PARIS — Alexandre Chartier and Benjamin Gaignault work off Apple computers and have no intention of ever using the DVD player tucked in the corner of their office. But French regulations demand that all driving schools have one, so they got one.
Chartier, 28, and his partner, Gaignault, 25, are trying to break into the driving-school business in France, using computer technology to match teachers and students across the country and to offer low-cost rates.
They are not having an easy time. The other driving schools have sued them, saying their innovations break the rules. Their application for an operator’s license for their school, Ornikar, has been met with total silence at the prefecture in Paris. “It seems like the idea is to wait us out until we run out of money,” Gaignault said recently.
Various experts say the pair’s struggle highlights how the myriad rules governing driving schools — and 36 other highly regulated businesses and occupations — stifle competition and inflate prices in France. The rules set up barriers to newcomers, sometimes indirectly.
- Anonymous donor pays off landslide victim's $360K mortgage
- Could Chris Polk be a fit for the Seahawks?
- Seattle-to-suburb commuters prefer urban lifestyle
- Fire destroys Bellevue auto showroom, dozens of cars
- A Midcentury modern home for the history books
Most Read Stories
In the case of driving schools, the government offers only a limited number of exams each year, and those are doled out to the driving schools depending on their success rate the year before. That alone gives the old guard a virtual monopoly, according to Gaspard Koenig, who wrote a book on his (failed) efforts to get a driver’s license in France, despite having graduated from one of the nation’s most elite universities. He got his license in London.
The failure rate for the French driving exam is about 41 percent, the government office for road safety said.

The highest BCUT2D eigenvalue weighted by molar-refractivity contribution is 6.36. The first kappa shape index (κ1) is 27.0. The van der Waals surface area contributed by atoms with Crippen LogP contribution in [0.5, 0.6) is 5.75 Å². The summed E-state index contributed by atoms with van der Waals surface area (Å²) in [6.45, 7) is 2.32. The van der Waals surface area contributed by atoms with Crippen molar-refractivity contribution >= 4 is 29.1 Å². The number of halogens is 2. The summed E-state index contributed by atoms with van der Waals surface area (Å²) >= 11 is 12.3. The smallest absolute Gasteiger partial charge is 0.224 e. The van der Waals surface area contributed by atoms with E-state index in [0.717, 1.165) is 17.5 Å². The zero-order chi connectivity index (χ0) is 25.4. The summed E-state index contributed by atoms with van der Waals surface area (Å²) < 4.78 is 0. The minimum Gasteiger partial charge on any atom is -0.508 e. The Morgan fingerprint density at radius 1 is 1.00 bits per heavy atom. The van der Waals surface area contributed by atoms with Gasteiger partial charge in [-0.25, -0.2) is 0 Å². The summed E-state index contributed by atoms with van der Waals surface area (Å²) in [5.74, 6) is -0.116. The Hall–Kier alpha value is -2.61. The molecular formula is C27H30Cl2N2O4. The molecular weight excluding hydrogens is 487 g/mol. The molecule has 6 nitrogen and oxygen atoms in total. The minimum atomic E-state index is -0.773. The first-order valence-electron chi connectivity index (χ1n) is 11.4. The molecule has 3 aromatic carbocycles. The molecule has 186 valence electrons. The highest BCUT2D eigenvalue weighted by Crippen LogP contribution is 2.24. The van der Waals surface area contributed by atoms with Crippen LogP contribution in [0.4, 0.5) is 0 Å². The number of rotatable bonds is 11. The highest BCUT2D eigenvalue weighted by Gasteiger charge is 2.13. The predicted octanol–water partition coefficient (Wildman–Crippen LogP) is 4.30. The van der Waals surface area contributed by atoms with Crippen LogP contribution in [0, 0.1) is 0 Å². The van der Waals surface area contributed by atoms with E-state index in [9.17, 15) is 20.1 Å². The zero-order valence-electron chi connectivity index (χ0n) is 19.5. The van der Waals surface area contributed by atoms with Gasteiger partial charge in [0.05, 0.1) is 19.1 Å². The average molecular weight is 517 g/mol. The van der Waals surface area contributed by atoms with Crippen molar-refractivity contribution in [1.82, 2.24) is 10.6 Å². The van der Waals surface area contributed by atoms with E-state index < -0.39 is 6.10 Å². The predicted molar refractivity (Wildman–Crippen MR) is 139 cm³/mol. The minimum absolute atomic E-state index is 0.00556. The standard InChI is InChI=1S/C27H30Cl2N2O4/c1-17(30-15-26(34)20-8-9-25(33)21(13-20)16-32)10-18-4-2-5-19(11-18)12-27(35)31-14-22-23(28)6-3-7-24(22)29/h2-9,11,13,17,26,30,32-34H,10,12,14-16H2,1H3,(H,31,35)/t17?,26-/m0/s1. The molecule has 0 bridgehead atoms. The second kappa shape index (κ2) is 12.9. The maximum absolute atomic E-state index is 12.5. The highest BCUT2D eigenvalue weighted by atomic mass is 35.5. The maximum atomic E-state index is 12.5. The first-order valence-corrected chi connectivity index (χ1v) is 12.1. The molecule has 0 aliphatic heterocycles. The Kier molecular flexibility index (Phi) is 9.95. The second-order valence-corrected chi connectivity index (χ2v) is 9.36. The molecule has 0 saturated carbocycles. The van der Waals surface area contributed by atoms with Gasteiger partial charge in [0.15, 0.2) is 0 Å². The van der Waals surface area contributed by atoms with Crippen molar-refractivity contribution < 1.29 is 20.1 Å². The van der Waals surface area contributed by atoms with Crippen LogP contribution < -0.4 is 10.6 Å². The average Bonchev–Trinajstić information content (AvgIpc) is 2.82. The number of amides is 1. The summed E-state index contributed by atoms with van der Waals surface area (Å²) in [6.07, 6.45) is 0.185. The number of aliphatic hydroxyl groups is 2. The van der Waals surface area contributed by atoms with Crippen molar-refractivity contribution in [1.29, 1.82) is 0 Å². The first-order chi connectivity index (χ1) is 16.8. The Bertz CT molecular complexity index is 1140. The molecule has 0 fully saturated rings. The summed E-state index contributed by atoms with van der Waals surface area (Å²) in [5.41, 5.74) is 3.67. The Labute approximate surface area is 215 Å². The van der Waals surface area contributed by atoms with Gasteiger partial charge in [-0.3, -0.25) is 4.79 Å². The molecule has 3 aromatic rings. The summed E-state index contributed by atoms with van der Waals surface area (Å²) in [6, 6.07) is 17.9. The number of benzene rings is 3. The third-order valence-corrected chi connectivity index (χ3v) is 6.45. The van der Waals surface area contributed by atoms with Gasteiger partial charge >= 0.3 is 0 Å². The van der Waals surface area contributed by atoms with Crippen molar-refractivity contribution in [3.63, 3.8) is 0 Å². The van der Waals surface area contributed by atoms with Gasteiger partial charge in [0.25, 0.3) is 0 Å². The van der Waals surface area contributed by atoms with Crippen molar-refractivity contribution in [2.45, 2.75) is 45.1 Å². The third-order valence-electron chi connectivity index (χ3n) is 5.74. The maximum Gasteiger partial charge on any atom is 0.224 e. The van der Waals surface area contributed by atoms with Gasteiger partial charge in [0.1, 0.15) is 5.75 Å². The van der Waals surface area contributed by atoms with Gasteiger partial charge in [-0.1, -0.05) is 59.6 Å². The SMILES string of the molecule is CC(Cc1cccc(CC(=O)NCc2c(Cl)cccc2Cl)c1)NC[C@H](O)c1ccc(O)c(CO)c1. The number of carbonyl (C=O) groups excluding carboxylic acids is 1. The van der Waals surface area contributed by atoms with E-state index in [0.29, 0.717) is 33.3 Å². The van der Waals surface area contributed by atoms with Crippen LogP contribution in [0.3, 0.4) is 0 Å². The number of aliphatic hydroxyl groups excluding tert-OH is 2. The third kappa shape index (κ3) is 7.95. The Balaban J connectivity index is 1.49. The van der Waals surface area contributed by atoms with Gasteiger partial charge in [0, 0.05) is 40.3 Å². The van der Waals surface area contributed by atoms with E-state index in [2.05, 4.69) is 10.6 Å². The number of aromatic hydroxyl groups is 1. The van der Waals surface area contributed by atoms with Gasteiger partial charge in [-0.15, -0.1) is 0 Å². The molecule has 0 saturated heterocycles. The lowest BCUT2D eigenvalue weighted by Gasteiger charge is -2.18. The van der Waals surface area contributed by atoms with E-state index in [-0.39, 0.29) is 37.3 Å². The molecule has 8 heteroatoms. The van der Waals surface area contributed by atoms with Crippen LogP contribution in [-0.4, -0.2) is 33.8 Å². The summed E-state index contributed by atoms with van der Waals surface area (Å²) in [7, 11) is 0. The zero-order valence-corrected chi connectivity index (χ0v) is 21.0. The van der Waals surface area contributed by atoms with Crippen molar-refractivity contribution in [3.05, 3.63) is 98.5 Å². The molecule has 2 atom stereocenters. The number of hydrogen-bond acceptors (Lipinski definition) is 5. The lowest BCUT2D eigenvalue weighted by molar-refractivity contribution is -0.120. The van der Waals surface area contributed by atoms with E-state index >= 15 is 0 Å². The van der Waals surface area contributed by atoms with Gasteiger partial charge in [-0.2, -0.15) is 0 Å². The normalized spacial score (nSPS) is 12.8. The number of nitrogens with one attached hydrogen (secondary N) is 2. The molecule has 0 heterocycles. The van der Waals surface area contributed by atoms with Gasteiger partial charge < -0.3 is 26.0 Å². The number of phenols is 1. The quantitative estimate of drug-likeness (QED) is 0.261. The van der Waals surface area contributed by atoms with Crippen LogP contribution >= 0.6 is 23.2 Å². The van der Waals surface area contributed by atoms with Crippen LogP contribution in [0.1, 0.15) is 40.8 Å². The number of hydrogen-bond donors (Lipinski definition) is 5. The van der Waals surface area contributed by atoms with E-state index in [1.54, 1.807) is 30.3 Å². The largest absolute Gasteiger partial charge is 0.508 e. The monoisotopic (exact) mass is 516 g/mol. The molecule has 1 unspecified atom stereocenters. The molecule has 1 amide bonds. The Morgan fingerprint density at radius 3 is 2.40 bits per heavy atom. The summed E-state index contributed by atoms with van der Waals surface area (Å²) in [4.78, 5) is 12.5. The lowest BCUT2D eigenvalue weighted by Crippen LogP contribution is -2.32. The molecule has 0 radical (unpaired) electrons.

Francis Kramarz, an economist who has studied the French-licensing system, says barriers to getting a license are so high that about 1 million French people who should have licenses have never been able to get them.
“Not having a license has a major impact on employment possibilities,” he said.
It often costs 3,000 euros (about $3,900) to get a license, he said, though others said the average is closer to 1,500 to 2,000 euros.
Would-be drivers register with a driving school. The schools offer instruction in their own classrooms for the written test, and on the road. They also determine when students can take an exam.
A school never has enough exam slots for all of its students, so it picks the best students first. The wait can stretch 18 months or longer. Students are required to take only 20 hours of driving lessons, but most do double that as they wait to be tested.
Under the Ornikar model, students could study for the written test on their own computers. They would be able to take classes from and rate licensed instructors of their choice, making appointments online.
Ornikar students also would be able to take advantage of a rarely used clause in the regulations that allows individuals to sign up for the exam on their own without paying a fee.
Owners of other driving schools are crying foul. Philippe Colombani, head of a union of school owners, UNIC, said Ornikar was breaking rules others had to follow. For instance, he said. the rules dictated a closed-off area for study accessible to people with disabilities. Ornikar, he said, did not have such an area, and its owners’ assertion that headsets would provide privacy was not good enough.
“I have people who spend 8,000 euros on construction to make areas handicapped accessible,” he said. “What do I say to them?”
His first lawsuit against Ornikar failed to shut it down, but Colombani said he would continue and raise other issues, such as whether the use of freelance instructors is permissible.